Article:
In honour of “Movember” – the annual movement that raises awareness and funds for researching men’s health – we asked DR LIM SEY KIAT TERENCE, senior consultant urologist and medical director at Assure Urology & Robotic Centre, to share some facts on prostate cancer symptoms and screening, and also the treatment options for prostate cancer. Here’s what you need to know so you can make informed decisions about your health – or at least, inspire your partner to do so!
#1 Prostate cancer is completely curable if caught early
Many patients who are diagnosed with prostate cancer in its early stages have gone on to make a full recovery. Statistics have shown that there is a 95 to 99 percent survival rate in men who are diagnosed with prostate cancer while it is localised. This percentage drops to 31 percent when the cancer has spread to other parts of the body.
#2 There’s a blood test that can detect prostate cancer
Unlike many other cancers, there is a simple blood test that can help doctors predict the risk of prostate cancer in its early stages when the disease is still asymptomatic. The Prostate-Specific Antigen (PSA) blood test analyses the levels of PSA in the blood; an elevated PSA can indicate prostate inflammation, infection, enlargement or cancer.
However, an elevated PSA level does not necessarily mean that you have cancer. You will need further evaluation by your urologist, who will perform a digital rectal examination to detect any suspicious nodules in your prostate. Additionally, other diagnostic tests like magnetic resonance imaging (MRI) of the prostate will help to further stratify the risk of cancer. The confirmation test is a biopsy of the prostate under ultrasound with or without MRI fusion to obtain tissues for definitive diagnosis of cancer.
#3 Prostate cancer is asymptomatic in its early stages
The PSA blood test is particularly useful for this reason. It can aid the detection of prostate cancers at the early stages when there are no symptoms of prostate cancer. Population-based systematic PSA screening remains controversial. However, PSA testing and early detection are associated with survival benefits. Major international guidelines recommend an individualised approach to PSA testing. Do have a discussion with your doctor to decide if you can benefit from PSA testing.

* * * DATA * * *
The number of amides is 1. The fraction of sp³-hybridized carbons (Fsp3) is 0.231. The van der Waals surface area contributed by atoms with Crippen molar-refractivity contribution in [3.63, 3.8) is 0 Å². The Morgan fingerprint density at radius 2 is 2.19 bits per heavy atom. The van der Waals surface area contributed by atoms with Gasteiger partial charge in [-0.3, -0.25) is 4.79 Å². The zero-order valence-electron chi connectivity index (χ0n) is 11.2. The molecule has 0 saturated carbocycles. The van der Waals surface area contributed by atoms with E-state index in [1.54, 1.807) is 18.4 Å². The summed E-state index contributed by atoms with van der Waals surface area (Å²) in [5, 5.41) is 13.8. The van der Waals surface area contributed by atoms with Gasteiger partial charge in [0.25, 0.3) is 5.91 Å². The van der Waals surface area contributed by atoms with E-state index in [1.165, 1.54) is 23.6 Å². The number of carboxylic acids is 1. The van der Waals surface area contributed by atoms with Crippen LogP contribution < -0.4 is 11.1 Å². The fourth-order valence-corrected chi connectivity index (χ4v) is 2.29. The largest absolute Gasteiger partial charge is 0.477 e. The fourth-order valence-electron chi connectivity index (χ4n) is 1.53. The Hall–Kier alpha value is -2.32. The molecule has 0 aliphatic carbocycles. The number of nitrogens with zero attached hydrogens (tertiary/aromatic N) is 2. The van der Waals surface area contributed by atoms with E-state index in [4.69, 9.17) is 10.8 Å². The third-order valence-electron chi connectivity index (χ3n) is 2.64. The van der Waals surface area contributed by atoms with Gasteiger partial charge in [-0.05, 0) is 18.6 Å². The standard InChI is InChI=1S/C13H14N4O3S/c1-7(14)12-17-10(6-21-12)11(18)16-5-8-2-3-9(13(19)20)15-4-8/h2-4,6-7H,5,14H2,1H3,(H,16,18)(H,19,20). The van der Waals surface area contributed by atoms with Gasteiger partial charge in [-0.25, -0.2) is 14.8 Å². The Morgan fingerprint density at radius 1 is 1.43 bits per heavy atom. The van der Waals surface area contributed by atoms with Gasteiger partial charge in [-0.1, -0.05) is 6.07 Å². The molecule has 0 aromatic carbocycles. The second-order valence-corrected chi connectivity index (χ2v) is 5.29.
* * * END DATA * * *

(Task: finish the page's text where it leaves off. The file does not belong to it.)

#4 Urinary problems could be a later-stage warning sign
Prostate cancer may obstruct urinary flow and result in urination issues. Urinary symptoms to look out for include:
- getting up in the night to urinate;
- problems with stopping or starting urination;
- a decreased flow in urination; and
- blood in urine or semen.
If you experience any of these prostate cancer symptoms, do visit your urologist.
#5 The risk of prostate cancer increases with age
Luckily, with regular monitoring, prostate cancer can be detected earlier. This means that treatment can start promptly if required, increasing the chances of recovery. After discussion with your urologist, regular PSA testing may be recommended in men above the ages of 50 to 55 years.
Other risk factors for prostate cancer include having a family history of the disease, cigarette smoking and being of African- American descent.
#6 Treatment is not always necessary
Not all cases are aggressive or require treatment. It really depends on the severity of the individual patient’s cancer. For example, doctors may not necessarily treat prostate cancer immediately if it’s in the early stages and the cancer is low-risk. Instead, they may recommend active surveillance. This involves regular blood tests, rectal exams and prostate biopsies. This will monitor the progression of low-risk prostate cancer, which tends to be slow growing.
Treatment options for prostate cancer
If prostate cancer does require treatment, there are various options available. Treatment options for prostate cancer are dependent on the stage of the cancer. Localised prostate cancers can be treated with radiation therapy or surgery such as radical prostatectomy, which involves the removal of the entire prostate. Thankfully, advancements in technology have introduced laparoscopic or robot-assisted alternatives. This entails smaller incisions and less tissue damage, shorter hospital stays, faster recovery and better outcomes.
Treatment of advanced prostate cancers, where the cancer cells have spread to other parts of the body, usually involve androgen deprivation therapy combined with novel hormonal agents or chemotherapy.
Assure Urology & Robotic Centre
#17-16 Mount Elizabeth Medical Centre, 3 Mount Elizabeth
9835 0668 | 6257 0668
This article first appeared in the November 2022 edition of Expat Living. You can purchase the latest issue or subscribe, so you never miss a copy!
Check out more in our Health section.